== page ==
Radiation and Environmental Biophysics

, Volume 50, Issue 1, pp 125–134 | Cite as

Frozen human cells can record radiation damage accumulated during space flight: mutation induction and radioadaptation

  • Fumio Yatagai
  • Masamitsu Honma
  • Akihisa Takahashi
  • Katsunori Omori
  • Hiromi Suzuki
  • Toru Shimazu
  • Masaya Seki
  • Toko Hashizume
  • Akiko Ukai
  • Kaoru Sugasawa
  • Tomoko Abe
  • Naoshi Dohmae
  • Shuichi Enomoto
  • Takeo Ohnishi
  • Alasdair Gordon
  • Noriaki Ishioka
Original Paper

Abstract

To estimate the space-radiation effects separately from other space-environmental effects such as microgravity, frozen human lymphoblastoid TK6 cells were sent to the “Kibo” module of the International Space Station (ISS), preserved under frozen condition during the mission and finally recovered to Earth (after a total of 134 days flight, 72 mSv). Biological assays were performed on the cells recovered to Earth. We observed a tendency of increase (2.3-fold) in thymidine kinase deficient (TK) mutations over the ground control. Loss of heterozygosity (LOH) analysis on the mutants also demonstrated a tendency of increase in proportion of the large deletion (beyond the TK locus) events, 6/41 in the in-flight samples and 1/17 in the ground control. Furthermore, in-flight samples exhibited 48% of the ground-control level in TK mutation frequency upon exposure to a subsequent 2 Gy dose of X-rays, suggesting a tendency of radioadaptation when compared with the ground-control samples. The tendency of radioadaptation was also supported by the post-flight assays on DNA double-strand break repair: a 1.8- and 1.7-fold higher efficiency of in-flight samples compared to ground control via non-homologous end-joining and homologous recombination, respectively. These observations suggest that this system can be used as a biodosimeter, because DNA damage generated by space radiation is considered to be accumulated in the cells preserved frozen during the mission, Furthermore, this system is also suggested to be applicable for evaluating various cellular responses to low-dose space radiation, providing a better understanding of biological space-radiation effects as well as estimation of health influences of future space explores.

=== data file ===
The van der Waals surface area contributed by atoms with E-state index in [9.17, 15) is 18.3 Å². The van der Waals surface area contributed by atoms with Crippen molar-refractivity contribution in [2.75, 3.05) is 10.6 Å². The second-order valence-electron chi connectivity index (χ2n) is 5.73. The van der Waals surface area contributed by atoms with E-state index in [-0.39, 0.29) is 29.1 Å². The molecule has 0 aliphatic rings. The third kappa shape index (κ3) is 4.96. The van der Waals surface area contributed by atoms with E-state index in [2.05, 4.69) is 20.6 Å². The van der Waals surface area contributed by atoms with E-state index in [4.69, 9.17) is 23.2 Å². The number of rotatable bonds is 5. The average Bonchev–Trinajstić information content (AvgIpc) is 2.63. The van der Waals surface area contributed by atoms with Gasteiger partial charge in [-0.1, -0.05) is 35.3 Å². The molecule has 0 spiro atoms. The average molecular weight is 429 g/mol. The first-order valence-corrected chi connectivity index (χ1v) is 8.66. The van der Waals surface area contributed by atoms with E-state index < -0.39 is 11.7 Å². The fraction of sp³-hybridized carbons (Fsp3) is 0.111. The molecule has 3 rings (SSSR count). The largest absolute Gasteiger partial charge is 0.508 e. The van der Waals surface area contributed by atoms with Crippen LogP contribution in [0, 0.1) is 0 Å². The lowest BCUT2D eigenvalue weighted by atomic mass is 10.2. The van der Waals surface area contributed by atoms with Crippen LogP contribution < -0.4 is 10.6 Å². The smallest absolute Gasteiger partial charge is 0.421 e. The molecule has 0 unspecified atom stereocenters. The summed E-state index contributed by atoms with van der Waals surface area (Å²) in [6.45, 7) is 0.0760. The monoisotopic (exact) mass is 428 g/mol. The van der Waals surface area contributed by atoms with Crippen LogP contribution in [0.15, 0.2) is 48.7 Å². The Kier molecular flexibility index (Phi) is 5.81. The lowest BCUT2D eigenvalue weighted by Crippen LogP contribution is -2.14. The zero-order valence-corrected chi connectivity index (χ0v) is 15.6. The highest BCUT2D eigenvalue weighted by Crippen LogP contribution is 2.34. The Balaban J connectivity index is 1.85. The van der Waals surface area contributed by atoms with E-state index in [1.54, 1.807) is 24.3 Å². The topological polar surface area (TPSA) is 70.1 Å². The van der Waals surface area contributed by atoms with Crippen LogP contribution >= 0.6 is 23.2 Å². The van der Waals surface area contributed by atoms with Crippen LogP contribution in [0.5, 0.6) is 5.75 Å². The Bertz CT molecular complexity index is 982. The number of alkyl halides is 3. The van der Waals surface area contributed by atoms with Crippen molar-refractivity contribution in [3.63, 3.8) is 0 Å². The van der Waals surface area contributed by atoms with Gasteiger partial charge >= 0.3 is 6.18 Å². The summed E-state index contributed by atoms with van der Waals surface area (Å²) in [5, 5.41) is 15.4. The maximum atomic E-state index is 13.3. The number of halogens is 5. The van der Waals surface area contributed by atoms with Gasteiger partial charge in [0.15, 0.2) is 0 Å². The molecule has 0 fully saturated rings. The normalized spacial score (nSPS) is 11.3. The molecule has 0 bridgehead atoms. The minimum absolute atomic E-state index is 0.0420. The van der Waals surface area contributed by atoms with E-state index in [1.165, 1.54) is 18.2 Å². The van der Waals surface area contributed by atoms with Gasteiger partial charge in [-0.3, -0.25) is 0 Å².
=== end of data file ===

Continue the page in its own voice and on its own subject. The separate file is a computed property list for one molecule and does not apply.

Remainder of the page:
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Copyright information

© Springer-Verlag 2010

Authors and Affiliations

  • Fumio Yatagai
    • 1
  • Masamitsu Honma
    • 2
  • Akihisa Takahashi
    • 4
  • Katsunori Omori
    • 3
  • Hiromi Suzuki
    • 5
  • Toru Shimazu
    • 5
  • Masaya Seki
    • 6
  • Toko Hashizume
    • 6
  • Akiko Ukai
    • 2
  • Kaoru Sugasawa
    • 7
  • Tomoko Abe
    • 1
  • Naoshi Dohmae
    • 1
  • Shuichi Enomoto
    • 1
  • Takeo Ohnishi
    • 4
  • Alasdair Gordon
    • 8
  • Noriaki Ishioka
    • 3
  1. 1.The Institute of Physical and Chemical Research (RIKEN)SaitamaJapan
  2. 2.Division of Genetics and MutagenesisNational Institute of Health SciencesTokyoJapan
  3. 3.Institute of Space and Astronautical ScienceJapan Aerospace Exploration AgencyIbarakiJapan
  4. 4.Biology LabNara Medical UniversityNaraJapan
  5. 5.Japan Space ForumTokyoJapan
  6. 6.Advanced Engineering ServicesTokyoJapan
  7. 7.Biosignal Research CenterKobe UniversityHyogoJapan
  8. 8.Baylor College of MedicineHoustonUSA

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